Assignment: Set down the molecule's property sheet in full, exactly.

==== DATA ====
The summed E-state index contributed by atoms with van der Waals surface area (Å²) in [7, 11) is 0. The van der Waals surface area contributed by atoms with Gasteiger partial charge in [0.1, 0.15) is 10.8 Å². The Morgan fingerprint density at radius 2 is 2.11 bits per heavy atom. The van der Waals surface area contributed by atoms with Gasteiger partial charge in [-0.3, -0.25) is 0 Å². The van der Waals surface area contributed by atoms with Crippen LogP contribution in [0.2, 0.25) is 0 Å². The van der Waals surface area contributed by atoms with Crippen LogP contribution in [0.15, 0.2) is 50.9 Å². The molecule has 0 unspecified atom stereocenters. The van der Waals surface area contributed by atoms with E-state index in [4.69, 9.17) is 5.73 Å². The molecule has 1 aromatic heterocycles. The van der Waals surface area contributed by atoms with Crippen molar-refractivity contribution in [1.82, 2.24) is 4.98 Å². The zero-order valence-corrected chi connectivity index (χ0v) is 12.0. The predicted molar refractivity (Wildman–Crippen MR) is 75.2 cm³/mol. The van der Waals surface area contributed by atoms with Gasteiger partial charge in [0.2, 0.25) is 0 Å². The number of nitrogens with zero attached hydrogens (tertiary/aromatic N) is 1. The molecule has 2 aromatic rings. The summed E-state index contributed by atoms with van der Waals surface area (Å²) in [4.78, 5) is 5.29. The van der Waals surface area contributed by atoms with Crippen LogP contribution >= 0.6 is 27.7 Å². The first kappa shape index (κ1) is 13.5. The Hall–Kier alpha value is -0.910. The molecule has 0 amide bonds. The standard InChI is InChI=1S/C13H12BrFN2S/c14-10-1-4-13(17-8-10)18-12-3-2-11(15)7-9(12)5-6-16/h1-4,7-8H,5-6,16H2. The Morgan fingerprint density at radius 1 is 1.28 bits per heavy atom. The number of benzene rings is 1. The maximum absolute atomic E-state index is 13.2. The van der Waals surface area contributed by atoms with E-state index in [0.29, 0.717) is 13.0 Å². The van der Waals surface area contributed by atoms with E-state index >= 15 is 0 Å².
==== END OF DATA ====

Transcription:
The summed E-state index contributed by atoms with van der Waals surface area (Å²) in [7, 11) is 0. The van der Waals surface area contributed by atoms with Gasteiger partial charge in [0.1, 0.15) is 10.8 Å². The Morgan fingerprint density at radius 2 is 2.11 bits per heavy atom. The van der Waals surface area contributed by atoms with Gasteiger partial charge in [-0.3, -0.25) is 0 Å². The van der Waals surface area contributed by atoms with Crippen LogP contribution in [0.2, 0.25) is 0 Å². The van der Waals surface area contributed by atoms with Crippen LogP contribution in [0.15, 0.2) is 50.9 Å². The molecule has 0 unspecified atom stereocenters. The van der Waals surface area contributed by atoms with E-state index in [4.69, 9.17) is 5.73 Å². The molecule has 1 aromatic heterocycles. The van der Waals surface area contributed by atoms with Crippen molar-refractivity contribution in [1.82, 2.24) is 4.98 Å². The zero-order valence-corrected chi connectivity index (χ0v) is 12.0. The predicted molar refractivity (Wildman–Crippen MR) is 75.2 cm³/mol. The van der Waals surface area contributed by atoms with Gasteiger partial charge in [0.2, 0.25) is 0 Å². The number of nitrogens with zero attached hydrogens (tertiary/aromatic N) is 1. The molecule has 2 aromatic rings. The summed E-state index contributed by atoms with van der Waals surface area (Å²) in [4.78, 5) is 5.29. The van der Waals surface area contributed by atoms with Crippen LogP contribution >= 0.6 is 27.7 Å². The first kappa shape index (κ1) is 13.5. The Hall–Kier alpha value is -0.910. The molecule has 0 amide bonds. The standard InChI is InChI=1S/C13H12BrFN2S/c14-10-1-4-13(17-8-10)18-12-3-2-11(15)7-9(12)5-6-16/h1-4,7-8H,5-6,16H2. The Morgan fingerprint density at radius 1 is 1.28 bits per heavy atom. The number of benzene rings is 1. The maximum absolute atomic E-state index is 13.2. The van der Waals surface area contributed by atoms with E-state index in [0.29, 0.717) is 13.0 Å². The van der Waals surface area contributed by atoms with E-state index >= 15 is 0 Å².